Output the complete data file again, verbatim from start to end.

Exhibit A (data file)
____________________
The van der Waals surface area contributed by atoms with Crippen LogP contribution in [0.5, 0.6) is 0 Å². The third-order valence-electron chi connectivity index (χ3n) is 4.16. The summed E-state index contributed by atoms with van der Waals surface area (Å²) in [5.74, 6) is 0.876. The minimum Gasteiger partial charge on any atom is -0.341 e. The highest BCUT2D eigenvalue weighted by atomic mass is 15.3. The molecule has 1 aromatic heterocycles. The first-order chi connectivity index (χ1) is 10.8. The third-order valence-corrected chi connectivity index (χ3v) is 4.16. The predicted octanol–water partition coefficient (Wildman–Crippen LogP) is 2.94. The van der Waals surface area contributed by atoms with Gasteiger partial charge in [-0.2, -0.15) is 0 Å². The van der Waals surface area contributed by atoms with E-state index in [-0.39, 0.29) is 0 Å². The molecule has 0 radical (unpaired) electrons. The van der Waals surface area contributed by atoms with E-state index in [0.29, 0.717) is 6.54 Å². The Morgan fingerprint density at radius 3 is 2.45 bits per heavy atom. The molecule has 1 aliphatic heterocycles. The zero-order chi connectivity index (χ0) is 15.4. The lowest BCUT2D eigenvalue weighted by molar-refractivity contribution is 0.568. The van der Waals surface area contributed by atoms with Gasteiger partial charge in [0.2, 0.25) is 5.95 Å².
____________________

The van der Waals surface area contributed by atoms with Crippen LogP contribution in [0.5, 0.6) is 0 Å². The third-order valence-electron chi connectivity index (χ3n) is 4.16. The summed E-state index contributed by atoms with van der Waals surface area (Å²) in [5.74, 6) is 0.876. The minimum Gasteiger partial charge on any atom is -0.341 e. The highest BCUT2D eigenvalue weighted by atomic mass is 15.3. The molecule has 1 aromatic heterocycles. The first-order chi connectivity index (χ1) is 10.8. The third-order valence-corrected chi connectivity index (χ3v) is 4.16. The predicted octanol–water partition coefficient (Wildman–Crippen LogP) is 2.94. The van der Waals surface area contributed by atoms with Gasteiger partial charge in [-0.2, -0.15) is 0 Å². The van der Waals surface area contributed by atoms with E-state index in [-0.39, 0.29) is 0 Å². The molecule has 0 radical (unpaired) electrons. The van der Waals surface area contributed by atoms with E-state index in [0.29, 0.717) is 6.54 Å². The Morgan fingerprint density at radius 3 is 2.45 bits per heavy atom. The molecule has 1 aliphatic heterocycles. The zero-order chi connectivity index (χ0) is 15.4. The lowest BCUT2D eigenvalue weighted by molar-refractivity contribution is 0.568. The van der Waals surface area contributed by atoms with Gasteiger partial charge in [0.2, 0.25) is 5.95 Å².